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Nesiritide



Nesiritide
Systematic (IUPAC) name
 ?
Identifiers
CAS number  ?
ATC code C01DX19
PubChem  ?
Chemical data
Formula C143H244N50O42S4 
Mol. mass 3464 g/mol
Pharmacokinetic data
Bioavailability  ?
Metabolism  ?
Half life  ?
Excretion  ?
Therapeutic considerations
Pregnancy cat.

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Legal status
Routes IV only

Nesiritide (Natrecor®) is a medication used to treat acutely decompensated congestive heart failure with dyspnea at rest or with minimal exertion (such as talk, eating or bathing). Nesiritide is the recombinant form of the 32 amino acid human B-type natriuretic peptide, which is normally produced by the ventricular myocardium. Nesiritide works to facilitate cardiovascular fluid homeostasis through counterregulation of the renin-angiotensin-aldoesterone system, stimulating cyclic guanosine monophosphate, leading to smooth muscle cell relaxation. In simpler terms, it promotes vasodilation, natriuresis, and diuresis.

Additional recommended knowledge

Contents

Administration

Nesiritide is only administered intravenously, usually by bolus, followed by IV infusion. For most adults and the elderly, a normal dosage is 2 micrograms/kilogram followed by a continuous IV infusion of 0.01 mcg/kg/minute. This may be increased every three hours for a maximum of 0.03 mg/kg/min.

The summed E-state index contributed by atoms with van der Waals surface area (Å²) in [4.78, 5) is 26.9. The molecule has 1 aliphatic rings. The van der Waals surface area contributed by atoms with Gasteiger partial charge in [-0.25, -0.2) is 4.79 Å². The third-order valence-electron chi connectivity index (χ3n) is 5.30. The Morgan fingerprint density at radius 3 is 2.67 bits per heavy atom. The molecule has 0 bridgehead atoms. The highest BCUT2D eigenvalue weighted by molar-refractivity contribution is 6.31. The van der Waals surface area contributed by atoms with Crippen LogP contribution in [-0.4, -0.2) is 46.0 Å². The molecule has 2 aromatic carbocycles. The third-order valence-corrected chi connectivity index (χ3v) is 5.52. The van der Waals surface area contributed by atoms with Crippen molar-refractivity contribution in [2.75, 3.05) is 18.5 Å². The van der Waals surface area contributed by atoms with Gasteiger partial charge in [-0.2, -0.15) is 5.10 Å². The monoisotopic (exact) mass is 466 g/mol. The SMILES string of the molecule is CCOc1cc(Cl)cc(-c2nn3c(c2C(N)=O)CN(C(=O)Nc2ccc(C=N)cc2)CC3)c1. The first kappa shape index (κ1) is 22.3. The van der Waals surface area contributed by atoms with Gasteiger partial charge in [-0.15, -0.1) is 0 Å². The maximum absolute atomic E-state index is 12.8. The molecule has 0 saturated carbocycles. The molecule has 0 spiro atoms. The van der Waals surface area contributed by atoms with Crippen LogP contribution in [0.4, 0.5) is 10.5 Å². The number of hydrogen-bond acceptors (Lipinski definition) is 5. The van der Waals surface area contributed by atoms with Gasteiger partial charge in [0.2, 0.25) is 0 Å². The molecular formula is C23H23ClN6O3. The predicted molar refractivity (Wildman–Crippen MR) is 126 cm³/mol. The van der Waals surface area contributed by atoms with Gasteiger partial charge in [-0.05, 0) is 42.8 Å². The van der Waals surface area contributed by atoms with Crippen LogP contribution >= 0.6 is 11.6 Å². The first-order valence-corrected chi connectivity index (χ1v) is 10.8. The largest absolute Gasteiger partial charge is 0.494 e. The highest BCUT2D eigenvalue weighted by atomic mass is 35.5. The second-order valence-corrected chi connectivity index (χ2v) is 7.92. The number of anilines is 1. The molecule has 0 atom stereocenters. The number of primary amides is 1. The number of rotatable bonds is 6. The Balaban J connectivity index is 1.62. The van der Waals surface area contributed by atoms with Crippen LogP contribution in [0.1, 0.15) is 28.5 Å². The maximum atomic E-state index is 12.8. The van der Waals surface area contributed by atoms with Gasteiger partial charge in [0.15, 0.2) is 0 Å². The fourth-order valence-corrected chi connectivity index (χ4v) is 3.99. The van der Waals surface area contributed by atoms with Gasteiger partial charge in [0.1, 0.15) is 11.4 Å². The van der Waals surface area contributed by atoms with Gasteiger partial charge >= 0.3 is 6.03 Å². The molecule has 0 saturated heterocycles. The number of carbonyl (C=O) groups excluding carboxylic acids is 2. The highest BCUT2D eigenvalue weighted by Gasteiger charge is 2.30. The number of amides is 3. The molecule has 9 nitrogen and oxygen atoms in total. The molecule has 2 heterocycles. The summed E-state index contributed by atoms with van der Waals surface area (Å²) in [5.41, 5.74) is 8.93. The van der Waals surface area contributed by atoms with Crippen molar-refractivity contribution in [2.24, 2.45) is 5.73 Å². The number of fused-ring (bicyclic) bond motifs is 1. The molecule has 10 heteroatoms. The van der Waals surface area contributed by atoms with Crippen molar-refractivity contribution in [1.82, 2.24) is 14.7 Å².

Correction - maximum dose is 0.03 MCG/kg/minute, not MG.

Side effects

Common side effects include:

  • Low blood pressure (11% of patients)
  • Headache
  • Nausea
  • Slow heart rate

More rare side effects include:

  • Confusion
  • Paresthesia
  • Somnolence
  • Tremors

Recommendations for use (as of 7/13/2005)

There have been several meta-analysis which have identified issues of increased mortality and increased renal dysfunction with use of nesiritide compared to usual therapy. As a result, the company which manufactures nesiritide (Scios), consulted with Dr E Braunwald to develop recommendations for use.[1] They are as follows:

  • The use of nesiritide should be strictly limited to patients presenting to the hospital with acutely decompensated heart failure who have dyspnea at rest, as were the patients in the largest trial that led to approval of the drug (VMAC). Physicians considering the use of nesiritide should consider its efficacy in reducing dyspnea, the possible risks of the drug (refers to meta-analysis), and the availability of alternate therapies to relieve the symptoms of congestive heart failure.
  • Nesiritide should not be used to replace diuretics. Furthermore, because insufficient evidence is not currently available to demonstrate benefit for the applications listed below,
    • NESIRITIDE SHOULD NOT BE USED:
    • for intermittent outpatient infusion
    • for scheduled repetitive use
    • to improve renal function
    • to enhance diuresis

Notes

  1. ^ http://www.natrecor.com/pdf/hcp_letter.pdf

References

  • Hodgson, Barbara B., and Kizior, Robert J. Saunders Nursing Drug Handbook 2006. St. Louis, MO: Elsevier, Saunders, 2006.
  • Science or Fiction: Use of Nesiritide as a First-Line Agent? John A. Noviasky, Pharm.D., Michael Kelberman, M.D., Karen M. Whalen, B.S., Roy Guharoy, Pharm.D., William Darko, Pharm.D.[1]


 
This article is licensed under the GNU Free Documentation License. It uses material from the Wikipedia article "Nesiritide". A list of authors is available in Wikipedia.
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